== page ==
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Attending the Sundance Film Festival is a great way to check out what’s going to be relevant for the coming year. This trip I watched twelve films in four days. Sounds like a lot, but with 118 feature films screening at Sundance this year, I barely scratched the surface of all that was being offered. Here is a guide to a few key films that we think will make an important mark on our culture this year.

 

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Never Rarely Sometimes Always
Directed & Written by Eliza Hittman

With Roe v Wade under attack and scores of laws passed just last year restricting the right to abortion across America, Writer/Director Eliza Hittman delivers a powerful and stark exploration of one young woman’s journey through the difficult and unnecessarily complicated process getting an abortion in 2019. When Autumn, (Sidney Flanigan) a pregnant teenager living in Pennsylvania learns that her home state requires parental consent for an abortion, she and her cousin Skyler (Talia Ryder) take a bus to New York to try to get the procedure. This is cinematic storytelling at it finest, an understated character study of a young woman under duress. With very little dialogue, Flanigan delivers a mesmerizing performance, her emotionally traumatic experience revealed through subtle expression.

 

 

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Miss Juneteenth
Directed & Written by Channing Godfrey Peoples

June 19th 1865, known as Juneteenth, is an American holiday that commemorates the abolition of slavery in Texas, two whole years after the Emancipation Proclamation. Written and directed by Channing Godfrey Peoples, Miss Juneteenth is set in Fort Worth, Texas and is a lush slice of African-American life. We follow Turquoise (played by Nicole Beharie) a former Miss Juneteenth pageant winner and a single mom, as she presses her teenage daughter, Kai (Alexis Chikaeze) to try to win the pageant. Kai isn’t interested in following in her mother’s footsteps and has other plans to join the local dance team. When Ronnie (Kendrick Sampson) Kai’s struggling father gets arrested for fishing on government waters, Turquoise has to figure out how to bail him out. The hardships placed on Turquoise are immeasurable as she struggles with the financial burdens of living up to the American Dream. This is a powerful film with nuanced black characters, exploring pageant culture, black cowboy culture, and rooted in a mother/daughter bond that brings cinematic truth to the black experience in the south.

 

 

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The Glorias
Directed by Julie Taymor
Written by Sarah Ruhl & Julie Taymor

Directed by Julie Taymor, The Glorias takes us on an unconventional journey through Gloria Steinem’s extraordinary life. Based on Steinem’s 2015 memoir “My Life on the Road,” Taymor uses four actors to portray four different times in Gloria’s life, Ryan Kiera Armstrong plays Gloria as a child, Lulu Wilson as a young teenager, Alicia Vikander in her 20s and 30s, and Julianne Moore from her 40s to the present. Taymor creates a “Bus Out of Time” as the major structural device to explore Gloria’s inner life, with all four of the Gloria’s riding on the bus together, in essence, talking to herself, as a way to explore her feelings. The film employs a time jumping chronology, bouncing freely though different times of her life. We see Gloria’s relationship with her mother and father and how it helps define her roots, and her time in India in her twenties helps define her development as a feminist organizer. The film explores Gloria’s experience as a journalist and the blatant sexism she must endure. Gloria’s time as a social activist is shared with star turns by Janelle Monae as Dorothy Pitman Hughes, Flo Kennedy as Lorraine Toussaint, Bette Midler as Bella Abzug, and Kimberly Guerrero as Wilma Mankiller. The film culminates with a powerful rendition of the 1977 National Women’s Conference and the struggle to pass the Equal Rights Amendment. A little heavy handed at times, The Glorias is an emotional history lesson well worth taking.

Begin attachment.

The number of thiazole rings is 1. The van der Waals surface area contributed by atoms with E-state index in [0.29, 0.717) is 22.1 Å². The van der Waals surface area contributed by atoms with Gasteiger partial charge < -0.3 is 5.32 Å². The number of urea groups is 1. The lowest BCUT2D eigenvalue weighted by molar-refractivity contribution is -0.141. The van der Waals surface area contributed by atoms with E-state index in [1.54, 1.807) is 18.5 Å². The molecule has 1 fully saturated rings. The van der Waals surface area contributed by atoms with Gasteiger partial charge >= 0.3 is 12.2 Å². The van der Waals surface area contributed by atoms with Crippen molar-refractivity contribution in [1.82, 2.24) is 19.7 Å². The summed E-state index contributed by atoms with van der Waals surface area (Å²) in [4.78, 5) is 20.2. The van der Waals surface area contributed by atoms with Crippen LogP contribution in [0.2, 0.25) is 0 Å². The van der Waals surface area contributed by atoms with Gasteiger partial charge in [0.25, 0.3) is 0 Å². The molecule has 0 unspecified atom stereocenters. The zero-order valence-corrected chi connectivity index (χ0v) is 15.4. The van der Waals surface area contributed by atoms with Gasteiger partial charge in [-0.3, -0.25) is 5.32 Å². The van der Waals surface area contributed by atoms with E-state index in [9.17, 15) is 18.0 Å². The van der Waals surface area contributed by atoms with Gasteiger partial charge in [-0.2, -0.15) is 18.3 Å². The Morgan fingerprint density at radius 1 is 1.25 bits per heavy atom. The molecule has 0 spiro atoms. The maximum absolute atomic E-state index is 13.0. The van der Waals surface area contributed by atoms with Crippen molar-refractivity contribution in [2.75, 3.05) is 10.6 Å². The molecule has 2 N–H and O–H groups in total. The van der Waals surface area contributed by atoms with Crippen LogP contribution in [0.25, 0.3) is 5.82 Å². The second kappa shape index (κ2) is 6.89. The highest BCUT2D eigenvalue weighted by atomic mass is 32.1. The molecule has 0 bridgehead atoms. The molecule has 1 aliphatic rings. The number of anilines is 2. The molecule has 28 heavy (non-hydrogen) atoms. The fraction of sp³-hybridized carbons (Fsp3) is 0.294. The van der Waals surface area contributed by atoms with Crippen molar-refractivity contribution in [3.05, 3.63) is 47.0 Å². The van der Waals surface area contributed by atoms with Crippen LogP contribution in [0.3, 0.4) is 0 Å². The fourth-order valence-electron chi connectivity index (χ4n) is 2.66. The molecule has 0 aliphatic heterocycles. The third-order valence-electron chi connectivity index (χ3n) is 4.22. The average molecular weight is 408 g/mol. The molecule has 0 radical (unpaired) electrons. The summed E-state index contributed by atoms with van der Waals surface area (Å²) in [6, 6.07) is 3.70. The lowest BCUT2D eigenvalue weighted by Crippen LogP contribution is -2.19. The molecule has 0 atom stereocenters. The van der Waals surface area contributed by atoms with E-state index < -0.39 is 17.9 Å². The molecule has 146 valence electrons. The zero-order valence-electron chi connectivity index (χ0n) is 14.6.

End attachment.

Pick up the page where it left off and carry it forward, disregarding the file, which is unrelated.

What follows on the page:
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Nine Days
Directed & Written by Edson Oda

Written and directed by Edson Oda, Nine Days is his debut feature and one of the most unusual films playing at Sundance this year. This is the logline that is in the catalog: in a barren, surreal, pre-life place, a bureaucrat auditions potential humans and decides who gets to be born, until he has a crisis of faith over a past choice. Sounds pretty dry but it’s loaded with humanity. Oda creates a world that is familiar yet allows for a wholly original take on human emotions and experiences. Winston Duke plays Will, an uptight bureaucrat monitoring the lives of a group of people in real time on monitors in a dark wood Craftsman style house in the middle of a salt flat desert. When one of his people die, he starts interviewing a group of souls to fill the position. Over a period of nine days, Will has to select one soul for birth. Benedict Wong plays his assistant and friend Kyo who helps Will manage the new souls as they stop by the house for their interviews. Bill Skarsgard, Tony Hale, David Rysdahl, Arianna Ortiz and Zazie Beetz all play souls vying for the opportunity to be born. Nine Days explores how life is to be valued, what it feels like to be human. This film took my breath away.

 

 

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